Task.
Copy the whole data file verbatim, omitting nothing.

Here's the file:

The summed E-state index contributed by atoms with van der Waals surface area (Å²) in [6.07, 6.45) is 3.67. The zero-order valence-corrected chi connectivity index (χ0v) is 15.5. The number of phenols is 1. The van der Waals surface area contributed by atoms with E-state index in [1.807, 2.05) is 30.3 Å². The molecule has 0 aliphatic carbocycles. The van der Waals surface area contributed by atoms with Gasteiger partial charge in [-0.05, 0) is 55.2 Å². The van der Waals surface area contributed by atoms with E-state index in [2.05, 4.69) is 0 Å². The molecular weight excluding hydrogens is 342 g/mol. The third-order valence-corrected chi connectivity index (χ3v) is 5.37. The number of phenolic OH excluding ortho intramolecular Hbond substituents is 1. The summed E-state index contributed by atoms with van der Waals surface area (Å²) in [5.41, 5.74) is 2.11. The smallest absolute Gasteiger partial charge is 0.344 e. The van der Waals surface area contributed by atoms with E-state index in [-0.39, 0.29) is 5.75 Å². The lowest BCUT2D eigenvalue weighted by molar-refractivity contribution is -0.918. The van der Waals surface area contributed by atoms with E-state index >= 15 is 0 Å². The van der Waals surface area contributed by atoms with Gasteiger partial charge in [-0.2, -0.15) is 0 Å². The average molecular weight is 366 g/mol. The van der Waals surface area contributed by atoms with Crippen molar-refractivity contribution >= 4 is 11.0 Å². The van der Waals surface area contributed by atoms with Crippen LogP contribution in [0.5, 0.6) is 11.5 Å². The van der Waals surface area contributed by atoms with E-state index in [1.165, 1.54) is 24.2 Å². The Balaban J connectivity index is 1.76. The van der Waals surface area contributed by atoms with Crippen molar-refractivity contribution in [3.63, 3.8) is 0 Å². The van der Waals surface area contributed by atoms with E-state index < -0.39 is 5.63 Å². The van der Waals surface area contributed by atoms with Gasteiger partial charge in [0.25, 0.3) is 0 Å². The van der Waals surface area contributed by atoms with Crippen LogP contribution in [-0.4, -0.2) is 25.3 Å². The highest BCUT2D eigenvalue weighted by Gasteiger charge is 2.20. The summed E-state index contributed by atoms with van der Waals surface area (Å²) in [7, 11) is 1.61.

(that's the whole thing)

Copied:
The summed E-state index contributed by atoms with van der Waals surface area (Å²) in [6.07, 6.45) is 3.67. The zero-order valence-corrected chi connectivity index (χ0v) is 15.5. The number of phenols is 1. The van der Waals surface area contributed by atoms with E-state index in [1.807, 2.05) is 30.3 Å². The molecule has 0 aliphatic carbocycles. The van der Waals surface area contributed by atoms with Gasteiger partial charge in [-0.05, 0) is 55.2 Å². The van der Waals surface area contributed by atoms with E-state index in [2.05, 4.69) is 0 Å². The molecular weight excluding hydrogens is 342 g/mol. The third-order valence-corrected chi connectivity index (χ3v) is 5.37. The number of phenolic OH excluding ortho intramolecular Hbond substituents is 1. The summed E-state index contributed by atoms with van der Waals surface area (Å²) in [5.41, 5.74) is 2.11. The smallest absolute Gasteiger partial charge is 0.344 e. The van der Waals surface area contributed by atoms with E-state index in [-0.39, 0.29) is 5.75 Å². The lowest BCUT2D eigenvalue weighted by molar-refractivity contribution is -0.918. The van der Waals surface area contributed by atoms with E-state index >= 15 is 0 Å². The van der Waals surface area contributed by atoms with Gasteiger partial charge in [-0.2, -0.15) is 0 Å². The average molecular weight is 366 g/mol. The van der Waals surface area contributed by atoms with Crippen molar-refractivity contribution >= 4 is 11.0 Å². The van der Waals surface area contributed by atoms with Crippen LogP contribution in [0.5, 0.6) is 11.5 Å². The van der Waals surface area contributed by atoms with E-state index in [1.165, 1.54) is 24.2 Å². The Balaban J connectivity index is 1.76. The van der Waals surface area contributed by atoms with Crippen molar-refractivity contribution in [3.63, 3.8) is 0 Å². The van der Waals surface area contributed by atoms with E-state index < -0.39 is 5.63 Å². The van der Waals surface area contributed by atoms with Gasteiger partial charge in [0.25, 0.3) is 0 Å². The van der Waals surface area contributed by atoms with Crippen LogP contribution in [-0.4, -0.2) is 25.3 Å². The highest BCUT2D eigenvalue weighted by Gasteiger charge is 2.20. The summed E-state index contributed by atoms with van der Waals surface area (Å²) in [7, 11) is 1.61.